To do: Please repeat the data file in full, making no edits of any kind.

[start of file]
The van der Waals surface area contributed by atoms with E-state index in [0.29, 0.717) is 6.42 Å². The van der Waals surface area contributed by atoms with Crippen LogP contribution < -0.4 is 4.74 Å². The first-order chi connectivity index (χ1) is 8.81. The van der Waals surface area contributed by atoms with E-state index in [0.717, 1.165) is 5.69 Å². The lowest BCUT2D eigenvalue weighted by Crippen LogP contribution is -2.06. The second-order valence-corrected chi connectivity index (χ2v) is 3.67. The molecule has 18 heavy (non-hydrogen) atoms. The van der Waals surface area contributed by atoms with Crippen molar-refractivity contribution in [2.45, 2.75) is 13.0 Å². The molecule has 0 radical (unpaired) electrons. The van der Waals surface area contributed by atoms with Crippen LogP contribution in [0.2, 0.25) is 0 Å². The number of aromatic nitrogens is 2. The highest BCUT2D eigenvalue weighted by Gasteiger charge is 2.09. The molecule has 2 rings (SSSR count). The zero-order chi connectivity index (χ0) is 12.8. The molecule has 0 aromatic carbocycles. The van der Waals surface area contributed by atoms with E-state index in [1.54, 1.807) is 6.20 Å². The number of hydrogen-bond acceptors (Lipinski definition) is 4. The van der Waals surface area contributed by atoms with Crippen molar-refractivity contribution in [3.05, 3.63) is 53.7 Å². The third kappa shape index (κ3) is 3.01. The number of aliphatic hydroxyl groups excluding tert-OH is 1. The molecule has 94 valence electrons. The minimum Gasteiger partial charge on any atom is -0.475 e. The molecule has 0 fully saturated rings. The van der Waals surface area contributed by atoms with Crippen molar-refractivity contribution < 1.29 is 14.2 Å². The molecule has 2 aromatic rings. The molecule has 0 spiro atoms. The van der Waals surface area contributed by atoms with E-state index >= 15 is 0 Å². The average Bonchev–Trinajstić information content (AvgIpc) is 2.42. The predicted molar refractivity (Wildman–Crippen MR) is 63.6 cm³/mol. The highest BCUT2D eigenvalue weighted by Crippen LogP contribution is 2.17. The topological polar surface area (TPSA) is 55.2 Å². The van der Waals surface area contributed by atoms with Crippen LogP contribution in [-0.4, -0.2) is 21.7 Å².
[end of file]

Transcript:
The van der Waals surface area contributed by atoms with E-state index in [0.29, 0.717) is 6.42 Å². The van der Waals surface area contributed by atoms with Crippen LogP contribution < -0.4 is 4.74 Å². The first-order chi connectivity index (χ1) is 8.81. The van der Waals surface area contributed by atoms with E-state index in [0.717, 1.165) is 5.69 Å². The lowest BCUT2D eigenvalue weighted by Crippen LogP contribution is -2.06. The second-order valence-corrected chi connectivity index (χ2v) is 3.67. The molecule has 18 heavy (non-hydrogen) atoms. The van der Waals surface area contributed by atoms with Crippen molar-refractivity contribution in [2.45, 2.75) is 13.0 Å². The molecule has 0 radical (unpaired) electrons. The van der Waals surface area contributed by atoms with Crippen LogP contribution in [0.2, 0.25) is 0 Å². The number of aromatic nitrogens is 2. The highest BCUT2D eigenvalue weighted by Gasteiger charge is 2.09. The molecule has 2 rings (SSSR count). The zero-order chi connectivity index (χ0) is 12.8. The molecule has 0 aromatic carbocycles. The van der Waals surface area contributed by atoms with E-state index in [1.54, 1.807) is 6.20 Å². The number of hydrogen-bond acceptors (Lipinski definition) is 4. The van der Waals surface area contributed by atoms with Crippen molar-refractivity contribution in [3.05, 3.63) is 53.7 Å². The third kappa shape index (κ3) is 3.01. The number of aliphatic hydroxyl groups excluding tert-OH is 1. The molecule has 94 valence electrons. The minimum Gasteiger partial charge on any atom is -0.475 e. The molecule has 0 fully saturated rings. The van der Waals surface area contributed by atoms with Crippen molar-refractivity contribution < 1.29 is 14.2 Å². The molecule has 2 aromatic rings. The molecule has 0 spiro atoms. The van der Waals surface area contributed by atoms with E-state index >= 15 is 0 Å². The average Bonchev–Trinajstić information content (AvgIpc) is 2.42. The predicted molar refractivity (Wildman–Crippen MR) is 63.6 cm³/mol. The highest BCUT2D eigenvalue weighted by Crippen LogP contribution is 2.17. The topological polar surface area (TPSA) is 55.2 Å². The van der Waals surface area contributed by atoms with Crippen LogP contribution in [-0.4, -0.2) is 21.7 Å².